Sheep from four different ranches were involved in the experiment. Anticipating that differences in herd management may affect the results, the researchers blocked by ranch. The completeness of an RCBD demanded, therefore, that each ranch volunteer four sheep to the experiment, two males and two females, providing one replication of each treatment level from each ranch.
Table 6.1 RCBD. Effect of estrogen on weight gain in sheep (lbs).
Ranch (i.e. block) Treatment
Treatment I II III IV Total Mean
47 52 62 51 212 53 F-S0
50 54 67 57 228 57 M-S0
57 53 69 57 236 59 F-S3
54 65 74 59 252 63 M-S3
208 224 272 224 928 Block Total
52 56 68 56 58 Block Mean
Table 6.2 RCBD ANOVA
Source df SS MS F
15 854 Total
3 576 192.00 24.69** Blocks
3 208 69.33 8.91** Treatment
9 70 7.78 Error
Table 6.3 CRD ANOVA
Source df SS MS F
15 854 Totals
3 208 69.33 1.29 NS Treatment
12 646 53.83 Error
Since each treatment is present at the same level of replication within each block, differences among blocks are not the result of treatment effects. Differences among blocks are entirely independent of treatment effects and are due only to differences associated with the four ranches. Therefore, this component (SSB) can be perfectly partitioned from the total SS. Ultimately, this reduces the experimental error. To see this, compare the two tables above (Tables 6.2 and 6.3), paying close attention to the degrees of freedom and the SS in each analysis.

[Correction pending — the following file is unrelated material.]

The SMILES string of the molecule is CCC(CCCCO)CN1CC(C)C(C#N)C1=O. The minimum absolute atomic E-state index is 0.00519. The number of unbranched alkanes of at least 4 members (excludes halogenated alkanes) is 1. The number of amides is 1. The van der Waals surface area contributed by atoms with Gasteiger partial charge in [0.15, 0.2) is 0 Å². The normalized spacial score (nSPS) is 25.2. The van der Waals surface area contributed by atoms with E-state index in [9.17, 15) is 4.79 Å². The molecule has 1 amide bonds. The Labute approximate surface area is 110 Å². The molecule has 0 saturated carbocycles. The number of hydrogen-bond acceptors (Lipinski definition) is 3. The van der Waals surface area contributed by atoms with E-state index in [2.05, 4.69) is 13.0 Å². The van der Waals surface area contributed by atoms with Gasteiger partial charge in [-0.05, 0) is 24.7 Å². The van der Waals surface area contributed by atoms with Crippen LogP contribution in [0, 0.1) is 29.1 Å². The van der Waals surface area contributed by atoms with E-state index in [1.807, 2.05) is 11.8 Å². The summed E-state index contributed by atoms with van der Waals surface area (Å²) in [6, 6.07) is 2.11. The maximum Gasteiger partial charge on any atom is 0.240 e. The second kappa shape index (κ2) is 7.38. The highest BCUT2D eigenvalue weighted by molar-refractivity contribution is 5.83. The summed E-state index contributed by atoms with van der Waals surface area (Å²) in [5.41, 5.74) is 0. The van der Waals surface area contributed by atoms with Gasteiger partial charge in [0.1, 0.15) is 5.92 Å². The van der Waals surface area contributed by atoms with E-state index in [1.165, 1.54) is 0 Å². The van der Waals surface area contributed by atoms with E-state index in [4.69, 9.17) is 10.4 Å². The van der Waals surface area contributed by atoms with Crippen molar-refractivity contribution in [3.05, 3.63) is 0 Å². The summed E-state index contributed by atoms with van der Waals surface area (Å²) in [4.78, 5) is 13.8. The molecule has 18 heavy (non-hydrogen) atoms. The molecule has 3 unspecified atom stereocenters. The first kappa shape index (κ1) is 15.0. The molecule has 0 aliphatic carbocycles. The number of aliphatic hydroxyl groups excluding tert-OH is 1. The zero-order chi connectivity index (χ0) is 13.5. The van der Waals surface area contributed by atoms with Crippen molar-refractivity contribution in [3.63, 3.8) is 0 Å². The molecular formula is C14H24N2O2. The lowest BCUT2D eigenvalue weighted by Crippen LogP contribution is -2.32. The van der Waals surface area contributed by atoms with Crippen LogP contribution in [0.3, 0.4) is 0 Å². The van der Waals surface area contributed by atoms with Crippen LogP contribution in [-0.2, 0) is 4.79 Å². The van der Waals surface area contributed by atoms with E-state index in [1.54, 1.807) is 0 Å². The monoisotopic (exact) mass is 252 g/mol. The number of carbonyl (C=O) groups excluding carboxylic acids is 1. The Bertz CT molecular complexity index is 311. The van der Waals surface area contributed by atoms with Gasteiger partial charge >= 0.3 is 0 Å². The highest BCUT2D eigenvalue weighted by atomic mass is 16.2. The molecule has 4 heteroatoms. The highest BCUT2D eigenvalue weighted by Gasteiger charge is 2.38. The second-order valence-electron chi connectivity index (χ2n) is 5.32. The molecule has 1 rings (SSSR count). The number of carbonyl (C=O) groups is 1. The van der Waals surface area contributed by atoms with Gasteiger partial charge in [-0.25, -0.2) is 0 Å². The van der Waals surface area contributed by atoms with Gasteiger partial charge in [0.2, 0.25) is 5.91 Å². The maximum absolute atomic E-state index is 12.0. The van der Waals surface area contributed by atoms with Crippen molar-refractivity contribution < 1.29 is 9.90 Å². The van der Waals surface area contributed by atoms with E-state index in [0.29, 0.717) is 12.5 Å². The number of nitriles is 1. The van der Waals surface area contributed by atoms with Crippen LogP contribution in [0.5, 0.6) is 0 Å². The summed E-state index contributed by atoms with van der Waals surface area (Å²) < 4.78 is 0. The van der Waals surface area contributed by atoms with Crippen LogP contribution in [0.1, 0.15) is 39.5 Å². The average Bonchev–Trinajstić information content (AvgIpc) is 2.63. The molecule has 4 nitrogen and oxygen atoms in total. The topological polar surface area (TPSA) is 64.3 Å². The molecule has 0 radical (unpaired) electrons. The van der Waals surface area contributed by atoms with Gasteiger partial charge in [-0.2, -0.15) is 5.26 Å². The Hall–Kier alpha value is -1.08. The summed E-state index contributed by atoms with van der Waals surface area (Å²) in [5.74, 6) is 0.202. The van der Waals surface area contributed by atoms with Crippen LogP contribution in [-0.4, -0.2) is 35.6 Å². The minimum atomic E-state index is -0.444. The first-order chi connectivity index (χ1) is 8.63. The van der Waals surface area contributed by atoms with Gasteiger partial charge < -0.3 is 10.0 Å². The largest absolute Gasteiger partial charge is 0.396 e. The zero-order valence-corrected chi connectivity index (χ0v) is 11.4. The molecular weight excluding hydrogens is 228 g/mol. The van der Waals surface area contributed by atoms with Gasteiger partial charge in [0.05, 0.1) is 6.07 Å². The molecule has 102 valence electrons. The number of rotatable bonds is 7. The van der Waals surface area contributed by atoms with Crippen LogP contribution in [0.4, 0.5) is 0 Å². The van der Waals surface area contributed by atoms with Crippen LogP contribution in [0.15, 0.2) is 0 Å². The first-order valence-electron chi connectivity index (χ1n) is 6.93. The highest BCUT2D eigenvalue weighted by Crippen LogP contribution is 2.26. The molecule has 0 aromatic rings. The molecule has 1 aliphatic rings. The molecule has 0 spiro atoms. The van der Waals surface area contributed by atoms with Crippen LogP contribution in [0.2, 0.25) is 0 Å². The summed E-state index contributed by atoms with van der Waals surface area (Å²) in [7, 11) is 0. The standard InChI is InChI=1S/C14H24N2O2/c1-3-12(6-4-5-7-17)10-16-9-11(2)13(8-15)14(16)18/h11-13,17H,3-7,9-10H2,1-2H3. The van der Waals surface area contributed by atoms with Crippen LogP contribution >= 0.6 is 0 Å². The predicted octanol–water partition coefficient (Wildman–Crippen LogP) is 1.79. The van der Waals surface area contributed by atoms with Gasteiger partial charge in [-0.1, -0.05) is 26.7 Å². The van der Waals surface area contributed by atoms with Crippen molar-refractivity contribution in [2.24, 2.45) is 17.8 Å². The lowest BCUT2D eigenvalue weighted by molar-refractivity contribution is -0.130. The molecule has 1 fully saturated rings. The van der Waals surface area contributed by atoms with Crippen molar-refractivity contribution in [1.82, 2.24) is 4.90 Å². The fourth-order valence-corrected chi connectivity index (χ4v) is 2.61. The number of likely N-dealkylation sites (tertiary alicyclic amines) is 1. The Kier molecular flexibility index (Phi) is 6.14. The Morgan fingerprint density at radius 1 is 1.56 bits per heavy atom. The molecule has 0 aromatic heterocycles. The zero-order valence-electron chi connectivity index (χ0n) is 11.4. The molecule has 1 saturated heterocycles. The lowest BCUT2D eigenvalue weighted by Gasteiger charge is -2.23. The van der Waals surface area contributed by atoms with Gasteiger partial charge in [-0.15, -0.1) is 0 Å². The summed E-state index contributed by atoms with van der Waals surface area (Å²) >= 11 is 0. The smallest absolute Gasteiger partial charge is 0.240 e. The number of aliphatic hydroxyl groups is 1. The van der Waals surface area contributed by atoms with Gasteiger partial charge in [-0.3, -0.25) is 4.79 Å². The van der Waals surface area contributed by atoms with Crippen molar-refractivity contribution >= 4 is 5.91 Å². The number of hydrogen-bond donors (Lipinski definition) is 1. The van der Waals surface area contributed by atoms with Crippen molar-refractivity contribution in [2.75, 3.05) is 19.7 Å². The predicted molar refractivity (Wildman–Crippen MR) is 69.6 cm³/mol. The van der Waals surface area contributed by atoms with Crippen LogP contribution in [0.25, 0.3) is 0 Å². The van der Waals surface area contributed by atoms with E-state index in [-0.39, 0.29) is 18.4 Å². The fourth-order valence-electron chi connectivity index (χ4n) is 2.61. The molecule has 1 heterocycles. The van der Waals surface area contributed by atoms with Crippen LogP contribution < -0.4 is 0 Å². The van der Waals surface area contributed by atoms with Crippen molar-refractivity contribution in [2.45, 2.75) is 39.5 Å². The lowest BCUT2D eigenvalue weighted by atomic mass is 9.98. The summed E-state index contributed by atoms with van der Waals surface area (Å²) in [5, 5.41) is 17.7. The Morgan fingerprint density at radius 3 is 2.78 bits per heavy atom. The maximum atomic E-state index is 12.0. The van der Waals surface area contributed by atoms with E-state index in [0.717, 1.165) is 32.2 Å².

188.8.131.52. SAS Program
The linear model of an RCBD contains two classification variables, treatment and block. For this
experiment, we will call the treatment factor "Sex_Est" because its levels are comprised of various combinations of gender and estrogen supplements. The block variable is "Ranch." The response variable is "Gain." SAS does not know the scientific interpretation of the effects in the model, so it will simply compute F statistics for both Sex_Est and Ranch, as shown in Table 6.2 above. See the code below:
Input Sex_Est $ @@;
Do Ranch = 1 to 4;
Input Gain @@;
F0 47 52 62 51
M0 50 54 67 57
F3 57 53 69 57
M3 54 65 74 59
Class Sex_Est Ranch;
Model Gain = Ranch Sex_Est;
6.3. Relative efficiency [ST&D 221, and Topic 1 section 184.108.40.206]
We saw earlier that if the variation among blocks is large then we can expect the RCBD to be more sensitive to treatment effects than the CRD; conversely, if this variation is small, the CRD may be more sensitive (i.e. more powerful). The concept of relative efficiency formalizes the
comparison between two experimental methods by quantifying this balance between loss of degrees of freedom and reduction in experimental error.
Recall that the F statistic = MST/MSE. The experimental design primarily affects the MSE since the degrees of freedom for treatments is always (t – 1) and the variation due to treatments is
independent of (i.e. orthogonal to) the variation due to blocks and the experimental error. The information per replication in a given design is:
Therefore, the relative efficiency of one design another is
2：In reality, we never know the true experimental error (); we only have an estimate of it (MSE). ；